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United States v. Scott

United States District Court, W.D. Washington, Tacoma

December 17, 2019

UNITED STATES OF AMERICA, Plaintiff,
v.
DALE EARL SCOTT, Defendant.

          DETENTION ORDER

          Theresa L. Fricke United States Magistrate Judge.

         THE COURT conducted a hearing under the Bail Reform Act, 18 U.S.C. § 3142(e), (g) on the government's Motion for Detention (Dkt. 4) on December 16, 2019 and determined that detention is appropriate because no condition or combination of conditions will reasonably assure the safety of any other person and the community.

         The defendant is charged in the United States District Court for the Central District of California with possession with intent to distribute at least one kilogram of heroin, which carries a maximum penalty of ten years or more. Dkt. 1: Charging documents in United States v. Scott, No. MJ 18-2629, pending in the U.S. District Court for the Central District of California, at 7. Under Fed. R. Crim. P. 5(c)(2), (3), and 5(d), Mr. Scott was arrested in Washington State and was brought to the United States District Court for the Western District of Washington for an initial appearance on December 16, 2019. Dkt. 5. Mr. Scott waived the Fed. R. Crim. P. 5(c)(3) hearing regarding identity and consented to be transferred to the Central District of California. Dkt. 7.

         Under Fed. R. Crim. P. 5(c), (d), it is important for the Court in the arresting jurisdiction to consider the interests of the charging jurisdiction. In this matter, The United States District Court for the Central District of California has an interest in following up on the Complaint and arrest warrant, and this Court should ensure the defendant appears for proceedings in that Court. United States v. Dominguez, 783 F.2d 702, 704-05 (7th Cir. 1986); United States v. Savader, 944 F.Supp.2d 209, 213-215 (E.D.N.Y. 2013).

         The defendant is entitled to a presumption of innocence, and under the Bail Reform Act, the Court is required to determine -- taking into full consideration the defendant's constitutional rights and that the defendant is presumed innocent -- whether the defendant should nevertheless be detained pending trial. United States v. Motamedi, 767 F.2d 1403, 1408 (9th Cir. 1985).

         A presumption of detention applies in Mr. Scott's situation, because the Court is required by 18 U.S.C. § 3142(e)(3)(A) to apply the presumption as to both dangerousness and flight risk when a defendant is charged with a felony drug offense that with a maximum sentence of ten years or more. Dkt. 1. The defendant bears the burden of proffering evidence to overcome the presumption. The government maintains the burden of persuading the Court by a preponderance of the evidence that Mr. Scott is a non-appearance risk, or by clear and convincing evidence that Mr. Scott is a danger to the community. United States v. Hir, 517 F.3d 1081, 1086 (9th Cir. 2008). When the defendant offers evidence to rebut the presumption, that does not mean the presumption is erased; the Court may consider the presumption as an evidentiary finding that militates against the defendant's release and weighs the presumption along with all the factors listed in 18 U.S.C. § 3142(g). Id.

         Although the four factors listed in 18 U.S.C. § 3142(g) permit this Court to consider the nature of the offense currently charged, and the evidence of guilt, these factors are considered only in the context of evaluating the likelihood that the person will fail to appear or will pose a danger. United States v. Motamedi, at 1408. Even if a defendant poses a danger to others or to the community, the defendant must be released when the Court determines there would be a “condition or combination of conditions [that] will reasonably assure. . .the safety of any other person and the community.” United States v. Hir, 517 F.3d 1081, 1091-92 (9th Cir. 2008).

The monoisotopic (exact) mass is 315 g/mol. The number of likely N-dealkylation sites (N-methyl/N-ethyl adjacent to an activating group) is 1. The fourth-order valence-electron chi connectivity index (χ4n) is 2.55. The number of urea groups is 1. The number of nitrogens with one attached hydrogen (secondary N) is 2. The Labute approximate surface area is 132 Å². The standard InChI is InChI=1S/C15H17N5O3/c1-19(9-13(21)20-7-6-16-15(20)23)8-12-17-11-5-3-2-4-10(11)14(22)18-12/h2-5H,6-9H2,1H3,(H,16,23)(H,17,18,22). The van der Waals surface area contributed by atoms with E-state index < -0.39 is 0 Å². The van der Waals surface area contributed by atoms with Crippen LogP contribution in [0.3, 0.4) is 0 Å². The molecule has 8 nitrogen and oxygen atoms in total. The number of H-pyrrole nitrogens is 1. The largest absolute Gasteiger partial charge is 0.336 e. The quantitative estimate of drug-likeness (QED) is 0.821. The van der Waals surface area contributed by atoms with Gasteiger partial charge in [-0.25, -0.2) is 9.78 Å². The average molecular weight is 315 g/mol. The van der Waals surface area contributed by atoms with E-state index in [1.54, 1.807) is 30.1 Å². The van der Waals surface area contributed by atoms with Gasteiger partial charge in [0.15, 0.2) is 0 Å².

The defendant proffered evidence in this case but has not overcome the presumption of detention. The government met its burden of showing by clear and convincing evidence that Mr. Scott presents a serious risk of dangerousness to others and to the community.

         The record indicates that Mr. Scott engaged in drug-trafficking activities involving more than a kilogram of heroin. Dkt. 1.

         The Court considered the defendant's proffer of evidence that he has positive relationships with his family, he has previously worked in construction, and his previous employer would hire him back. Yet, even with the support of his friends and family, and his position previously working for a construction company, the pretrial services report shows that Mr. Scott has criminal record that includes more than one conviction for driving while under the influence, and more than one conviction for domestic violence. These convictions show that Mr. Scott has not shown an ability to conform his behavior to the law, he drove while under the influence (one of those convictions included an accident associated with that driving), and that he has acted violently in a previous relationship.

         The Government's motion for detention (Dkt. 4) is, for all of the above reasons, GRANTED.

         The defendant shall be committed to the custody of the Attorney General for confinement in a corrections facility separate, to the extent practicable, from persons awaiting or serving sentences or being held in custody pending appeal. The defendant shall be afforded reasonable opportunity for private consultation with counsel. The defendant shall on order of a court of the United States or on request of an attorney for the Government, be delivered to a United States Marshal for transfer to the ...


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